Photo of a red sunset at Bude Cornwall

The curious life of a writer

Two things can be said about becoming a writer and penning your first novel. Life can never be boring. You’re never bored and you’re never completely alone.

You know how those types spout on about mindfulness and quietening the mind (probably while twisting into an impossible yoga pose)? That’s a mean feat to achieve if you’re a writer. The brain is forever ticking away, debating one aspect and another.

Sweet Dreams are made of… how about I change the POV in this scene?

Dawn breaks, the alarm awakens you and from the groggy throes of sleep, you fumble for a means to write down the half-forgotten dream or idea you had when you were drifting off the sleep. Once you’re in the shower or driving you’ll, of course, remember it with crystal clarity and go into a mild panic because you’re a writer and you’re unable to write it down! Like a mantra you’ll repeat the thought over and over until you’ve found a piece of paper to note it down. Repeating it aloud might cause a few heads to turn, especially if it’s about killing off the antagonist’s henchman in chapter twelve.

I dreamt of a book title but forgotten it once I woke. On the opposite end of the spectrum, I had a gruesome nightmare and noted it down as a good death scene for a character.

Emma Cox ponders writing while she looks out at the sunset
Hmm… I could use this

A hoarder of ideas

If you’re like me, your Mind Palace looks like the home of a hoarder. If it were a computer desktop it would be covered in hundreds of different files. Your inbox email total would be in the thousands. You collect little nuggets of information and you can’t help it. A stranger’s habit or choice of clothing will be filed away for use.

Instead of thinking how magnificent the sunrise is, you end up internally narrating it like you’re a noir detective. The rising sun did little to warm the Monday blues but everything to burn my retinas. The harsh, golden light and the rain-slicked road blinded me as I dodged the oncoming traffic.

I’m a word hoarder too. I’ll read a book or watch some TV and a word will leap out at me. Or you’ll find a new word and try to find a reason to use it.

A photo of chapter eight
We need to talk about Chapter Eight

I’ve created a monster

Then there are the characters. They used to be quiet, when they were young, under developed ideas. First, we gave them a voice. Then a body appears and a personality, which blossoms in ways we expected, and more often than not, in ways we didn’t.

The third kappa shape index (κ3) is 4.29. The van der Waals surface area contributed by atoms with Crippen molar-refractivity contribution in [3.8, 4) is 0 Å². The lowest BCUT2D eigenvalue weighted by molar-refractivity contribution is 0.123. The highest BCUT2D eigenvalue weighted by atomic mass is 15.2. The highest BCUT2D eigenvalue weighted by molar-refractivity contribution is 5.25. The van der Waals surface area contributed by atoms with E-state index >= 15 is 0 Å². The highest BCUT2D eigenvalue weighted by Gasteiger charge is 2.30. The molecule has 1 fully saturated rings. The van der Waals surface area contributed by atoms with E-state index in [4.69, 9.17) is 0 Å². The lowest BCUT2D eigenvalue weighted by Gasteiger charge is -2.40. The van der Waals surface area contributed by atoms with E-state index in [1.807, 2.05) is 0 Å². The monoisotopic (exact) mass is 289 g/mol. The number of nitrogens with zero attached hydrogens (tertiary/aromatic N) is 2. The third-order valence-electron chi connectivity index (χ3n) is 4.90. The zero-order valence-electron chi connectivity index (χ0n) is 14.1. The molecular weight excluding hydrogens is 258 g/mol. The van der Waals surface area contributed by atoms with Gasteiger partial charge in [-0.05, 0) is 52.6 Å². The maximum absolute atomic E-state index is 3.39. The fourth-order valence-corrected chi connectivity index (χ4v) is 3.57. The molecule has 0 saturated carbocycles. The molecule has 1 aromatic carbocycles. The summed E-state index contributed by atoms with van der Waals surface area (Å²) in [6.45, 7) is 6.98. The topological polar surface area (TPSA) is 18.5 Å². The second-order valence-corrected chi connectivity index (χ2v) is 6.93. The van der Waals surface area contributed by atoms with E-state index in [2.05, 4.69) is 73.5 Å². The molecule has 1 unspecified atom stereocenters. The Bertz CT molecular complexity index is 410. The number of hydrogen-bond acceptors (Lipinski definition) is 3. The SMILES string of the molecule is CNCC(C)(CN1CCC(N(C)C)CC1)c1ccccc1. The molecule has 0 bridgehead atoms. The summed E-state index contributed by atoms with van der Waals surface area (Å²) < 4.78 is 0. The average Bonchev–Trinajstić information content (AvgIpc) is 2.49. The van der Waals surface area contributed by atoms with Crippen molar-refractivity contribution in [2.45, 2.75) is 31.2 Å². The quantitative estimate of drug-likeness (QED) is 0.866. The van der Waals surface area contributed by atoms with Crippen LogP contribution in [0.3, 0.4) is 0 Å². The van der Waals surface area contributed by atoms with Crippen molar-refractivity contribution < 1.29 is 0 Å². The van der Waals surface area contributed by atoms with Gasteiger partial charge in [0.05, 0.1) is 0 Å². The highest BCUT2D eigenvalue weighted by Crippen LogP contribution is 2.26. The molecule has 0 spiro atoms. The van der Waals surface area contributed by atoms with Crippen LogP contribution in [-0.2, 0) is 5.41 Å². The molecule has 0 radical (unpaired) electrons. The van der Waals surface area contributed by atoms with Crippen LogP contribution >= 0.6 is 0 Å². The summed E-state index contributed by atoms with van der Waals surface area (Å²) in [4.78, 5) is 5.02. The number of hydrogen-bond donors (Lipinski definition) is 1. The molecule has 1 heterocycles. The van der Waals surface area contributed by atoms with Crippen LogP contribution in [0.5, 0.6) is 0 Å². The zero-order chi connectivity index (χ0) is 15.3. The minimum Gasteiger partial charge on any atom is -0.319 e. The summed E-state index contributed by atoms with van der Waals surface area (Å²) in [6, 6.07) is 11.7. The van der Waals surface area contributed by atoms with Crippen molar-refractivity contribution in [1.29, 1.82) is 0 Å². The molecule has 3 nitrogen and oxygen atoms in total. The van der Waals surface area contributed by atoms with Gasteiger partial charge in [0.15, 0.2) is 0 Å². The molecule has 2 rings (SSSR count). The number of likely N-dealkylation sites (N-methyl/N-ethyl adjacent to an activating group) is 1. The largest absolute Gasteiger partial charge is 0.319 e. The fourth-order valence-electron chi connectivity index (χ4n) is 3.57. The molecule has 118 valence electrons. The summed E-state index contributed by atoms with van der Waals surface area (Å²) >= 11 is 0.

Character development is my favourite part of writing. I love bringing a concept to life. The double-edged sword of a well-written character is they’ll start ‘talking’ back when you get it wrong.

I can see him, the main character in my current WIP, like a ghost out of the corner of my eye. Steely eyes, the clenched jaw, the lips a tight line. His thumb and forefinger absentmindedly twist the ring. He’s agitated (I know this because I gave him these characteristics) and wants to talk to me about something. Thankfully he understands when I need to live in my own reality and keeps quiet. Although when it comes to nighttime (3 am usually) he seems to think I am doing nothing, and therefore it’s the perfect opportunity to strike up a conversation.

Eventually, I look at him out of the corner of my eye and raise a questioning brow and like a spring he animates. Elbows on knees he leans forward, fingers steepled and although his face remains impassive the eyes never hide the emotion within.
‘Chapter eight,’ he states.
‘What of chapter eight?’ I reply, paying more attention to whatever task I am doing rather than him.
‘I’m not happy with it.’ I stop what I’m doing, my incredulous expression enough for him to continue. ‘You know I wouldn’t do that.’
‘And what would you do instead?’ I enquire.
‘The complete opposite,’ he grins wolfishly.

I know he’s right because I wrote him. There comes a point where you build a character with so much detail they’re almost alive. You compile a scene and a day or two later, like an annoying itch inside your skull the characters prod and poke you until you change it.
I debate the magnitude of what he’s implying. ‘That’ll mean I’ll have to change more than just chapter eight.’ The impish grin I receive infuriates me all the more, but I know he’s right.

Restless is the writer’s life. I try to ensure I put my characters to bed before I go to sleep. Give them no reason to prod me but no doubt a new plot will come to mind while I drift off to sleep.

Do your characters ‘talk’ to you? Or am I just bonkers? How has writing changed the way you view the world around you? Do others think you’ve changed since you’ve started writing?

People say they didn’t know I had it in me. There’s a saying, ’empty vessels make the most sound.’ I guess mine is full to the brim.


    • emmacox

      I’m glad I’m not normal. 😉

      I daydreamed for most of my childhood. I’ve two older siblings but the age gap was enough we didn’t do much together so I made my own company in my head.

Leave a Reply

Your email address will not be published. Required fields are marked *

This site uses Akismet to reduce spam. Learn how your comment data is processed.